“He’s at the highest level of our music—you can’t get any higher than him.” So says Wynton Marsalis of the legendary saxophonist, composer, and band leader Wayne Shorter. With a legendary career spanning over 60 years, the 11-time GRAMMY award winner (including a Lifetime Achievement Award from the Recording Academy) has released countless classic records and amassed a canon of lyrical, introspective music that stands up to the greatest jazz composers. In 2015, the formidable 81-year-old joined the Jazz at Lincoln Center Orchestra with Wynton Marsalis onstage for three unforgettable nights; the result is The Music of Wayne Shorter, out Jan. 31 on CD and digital formats.
For the record, JLCO members arranged beautiful, intricate versions of some of his most classic songs, including “Armageddon” (from 1964’s Night Dreamer), “Endangered Species” (from 1985’s Atlantis), and a very tender, Marsalis-penned take on “Teru” (from 1966’s Adam’s Apple). From Art Blakey to Miles Davis, from Weather Report to his own fabled Quartet, Shorter has done perhaps more than anyone to expand the known universe of jazz. Now, The Music of Wayne Shorter takes Shorter to places he’s never been before, giving his beloved compositions and hauntingly lush saxophone sound the big band backdrop they’ve long deserved. As Marsalis says, “Everybody strives to have a personal sound: his sound is definitive.”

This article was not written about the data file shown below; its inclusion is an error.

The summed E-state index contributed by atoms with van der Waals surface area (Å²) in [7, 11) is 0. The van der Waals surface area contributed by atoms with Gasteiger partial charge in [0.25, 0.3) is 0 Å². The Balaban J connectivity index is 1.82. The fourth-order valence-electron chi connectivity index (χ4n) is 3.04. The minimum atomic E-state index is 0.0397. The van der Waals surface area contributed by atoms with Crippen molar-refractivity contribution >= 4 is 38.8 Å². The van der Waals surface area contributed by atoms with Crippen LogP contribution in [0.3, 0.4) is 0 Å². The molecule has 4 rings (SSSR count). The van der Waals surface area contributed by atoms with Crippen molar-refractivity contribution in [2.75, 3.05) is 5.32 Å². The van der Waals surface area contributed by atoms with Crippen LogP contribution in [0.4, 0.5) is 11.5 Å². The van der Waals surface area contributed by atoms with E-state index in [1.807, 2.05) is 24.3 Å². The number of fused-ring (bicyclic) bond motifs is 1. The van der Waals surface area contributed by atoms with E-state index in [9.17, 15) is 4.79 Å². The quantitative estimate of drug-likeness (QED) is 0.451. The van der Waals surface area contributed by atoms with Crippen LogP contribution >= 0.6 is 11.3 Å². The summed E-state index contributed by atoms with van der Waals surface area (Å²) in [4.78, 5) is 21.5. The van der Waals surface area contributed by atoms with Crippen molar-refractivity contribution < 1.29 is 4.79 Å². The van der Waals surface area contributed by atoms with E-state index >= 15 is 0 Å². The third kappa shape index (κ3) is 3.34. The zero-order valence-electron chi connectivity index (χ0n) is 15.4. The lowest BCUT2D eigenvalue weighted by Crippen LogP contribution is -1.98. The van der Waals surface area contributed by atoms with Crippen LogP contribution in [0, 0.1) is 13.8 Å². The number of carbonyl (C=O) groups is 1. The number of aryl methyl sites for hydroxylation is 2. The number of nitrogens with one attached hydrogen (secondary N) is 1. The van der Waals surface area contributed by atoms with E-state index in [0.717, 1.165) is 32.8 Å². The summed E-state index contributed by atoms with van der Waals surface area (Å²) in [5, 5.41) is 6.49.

Hell’s never sounded as suave and soulful as it does on Sherman Irby’s Inferno by the Jazz at Lincoln Center Orchestra (JLCO) with Wynton Marsalis. Irby, the lead alto saxophonist for the JLCO, cleverly interprets Dante Alighieri’s epic poem from “The Divine Comedy” to create a sweeping work that takes listeners on a lyrically swinging tour of the underworld’s nine circles.
The epic composition, recorded live in 2012, lets the JLCO’s all-star improvisers give life to the colorful denizens of hell and casts the late, legendary baritone saxophonist Joe Temperley as the voice of Dante. Irby’s Inferno both stands alone as an irresistible musical narrative and sheds new light on Dante’s classic; this unique exploration of the epic poem captures its timeless quality and ingeniously places it in conversation with the jazz canon.